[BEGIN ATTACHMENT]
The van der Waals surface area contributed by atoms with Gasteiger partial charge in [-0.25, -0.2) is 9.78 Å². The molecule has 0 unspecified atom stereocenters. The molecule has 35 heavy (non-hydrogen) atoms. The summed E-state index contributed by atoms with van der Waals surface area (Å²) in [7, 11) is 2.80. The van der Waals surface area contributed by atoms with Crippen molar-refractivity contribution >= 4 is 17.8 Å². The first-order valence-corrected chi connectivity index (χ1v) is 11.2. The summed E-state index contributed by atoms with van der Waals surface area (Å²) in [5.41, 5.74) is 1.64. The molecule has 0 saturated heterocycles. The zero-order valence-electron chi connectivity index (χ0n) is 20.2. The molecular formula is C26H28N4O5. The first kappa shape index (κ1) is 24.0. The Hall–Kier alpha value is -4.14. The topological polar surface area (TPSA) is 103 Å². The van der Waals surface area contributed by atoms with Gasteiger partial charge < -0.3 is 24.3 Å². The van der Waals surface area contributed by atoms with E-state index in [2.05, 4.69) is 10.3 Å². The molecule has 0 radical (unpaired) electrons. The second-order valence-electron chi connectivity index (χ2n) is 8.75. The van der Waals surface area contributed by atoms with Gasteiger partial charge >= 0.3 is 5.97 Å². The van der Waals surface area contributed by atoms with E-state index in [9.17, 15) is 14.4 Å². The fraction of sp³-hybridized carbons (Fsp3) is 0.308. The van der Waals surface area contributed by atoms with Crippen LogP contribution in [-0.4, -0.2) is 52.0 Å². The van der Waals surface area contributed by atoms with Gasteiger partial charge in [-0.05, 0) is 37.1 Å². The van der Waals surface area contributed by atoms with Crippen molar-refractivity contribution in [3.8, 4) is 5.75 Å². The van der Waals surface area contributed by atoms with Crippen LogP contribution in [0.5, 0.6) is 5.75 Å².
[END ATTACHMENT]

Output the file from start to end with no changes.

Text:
The van der Waals surface area contributed by atoms with Gasteiger partial charge in [-0.25, -0.2) is 9.78 Å². The molecule has 0 unspecified atom stereocenters. The molecule has 35 heavy (non-hydrogen) atoms. The summed E-state index contributed by atoms with van der Waals surface area (Å²) in [7, 11) is 2.80. The van der Waals surface area contributed by atoms with Crippen molar-refractivity contribution >= 4 is 17.8 Å². The first-order valence-corrected chi connectivity index (χ1v) is 11.2. The summed E-state index contributed by atoms with van der Waals surface area (Å²) in [5.41, 5.74) is 1.64. The molecule has 0 saturated heterocycles. The zero-order valence-electron chi connectivity index (χ0n) is 20.2. The molecular formula is C26H28N4O5. The first kappa shape index (κ1) is 24.0. The Hall–Kier alpha value is -4.14. The topological polar surface area (TPSA) is 103 Å². The van der Waals surface area contributed by atoms with Gasteiger partial charge < -0.3 is 24.3 Å². The van der Waals surface area contributed by atoms with E-state index in [2.05, 4.69) is 10.3 Å². The molecule has 0 radical (unpaired) electrons. The second-order valence-electron chi connectivity index (χ2n) is 8.75. The van der Waals surface area contributed by atoms with Gasteiger partial charge >= 0.3 is 5.97 Å². The van der Waals surface area contributed by atoms with E-state index in [9.17, 15) is 14.4 Å². The fraction of sp³-hybridized carbons (Fsp3) is 0.308. The van der Waals surface area contributed by atoms with Crippen LogP contribution in [-0.4, -0.2) is 52.0 Å². The van der Waals surface area contributed by atoms with Gasteiger partial charge in [-0.05, 0) is 37.1 Å². The van der Waals surface area contributed by atoms with Crippen molar-refractivity contribution in [3.8, 4) is 5.75 Å². The van der Waals surface area contributed by atoms with Crippen LogP contribution in [0.5, 0.6) is 5.75 Å².